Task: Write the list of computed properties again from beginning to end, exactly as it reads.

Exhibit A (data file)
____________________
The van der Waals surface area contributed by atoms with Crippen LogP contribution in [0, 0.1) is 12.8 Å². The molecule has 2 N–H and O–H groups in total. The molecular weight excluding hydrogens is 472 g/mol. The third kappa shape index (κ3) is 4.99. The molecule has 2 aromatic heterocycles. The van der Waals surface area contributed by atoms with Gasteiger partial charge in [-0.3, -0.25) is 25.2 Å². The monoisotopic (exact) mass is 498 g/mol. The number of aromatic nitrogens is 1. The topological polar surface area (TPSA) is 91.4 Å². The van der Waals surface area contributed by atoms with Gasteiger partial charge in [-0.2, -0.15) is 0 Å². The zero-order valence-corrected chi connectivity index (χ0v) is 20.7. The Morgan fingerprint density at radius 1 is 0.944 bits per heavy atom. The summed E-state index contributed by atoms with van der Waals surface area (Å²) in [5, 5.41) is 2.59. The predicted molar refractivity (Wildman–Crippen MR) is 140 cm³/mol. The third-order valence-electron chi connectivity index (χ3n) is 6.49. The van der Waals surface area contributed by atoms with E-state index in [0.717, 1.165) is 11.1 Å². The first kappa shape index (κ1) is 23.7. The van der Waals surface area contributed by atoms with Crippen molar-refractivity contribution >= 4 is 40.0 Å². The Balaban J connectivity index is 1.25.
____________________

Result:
The van der Waals surface area contributed by atoms with Crippen LogP contribution in [0, 0.1) is 12.8 Å². The molecule has 2 N–H and O–H groups in total. The molecular weight excluding hydrogens is 472 g/mol. The third kappa shape index (κ3) is 4.99. The molecule has 2 aromatic heterocycles. The van der Waals surface area contributed by atoms with Gasteiger partial charge in [-0.3, -0.25) is 25.2 Å². The monoisotopic (exact) mass is 498 g/mol. The number of aromatic nitrogens is 1. The topological polar surface area (TPSA) is 91.4 Å². The van der Waals surface area contributed by atoms with Gasteiger partial charge in [-0.2, -0.15) is 0 Å². The zero-order valence-corrected chi connectivity index (χ0v) is 20.7. The Morgan fingerprint density at radius 1 is 0.944 bits per heavy atom. The summed E-state index contributed by atoms with van der Waals surface area (Å²) in [5, 5.41) is 2.59. The predicted molar refractivity (Wildman–Crippen MR) is 140 cm³/mol. The third-order valence-electron chi connectivity index (χ3n) is 6.49. The van der Waals surface area contributed by atoms with E-state index in [0.717, 1.165) is 11.1 Å². The first kappa shape index (κ1) is 23.7. The van der Waals surface area contributed by atoms with Crippen molar-refractivity contribution >= 4 is 40.0 Å². The Balaban J connectivity index is 1.25.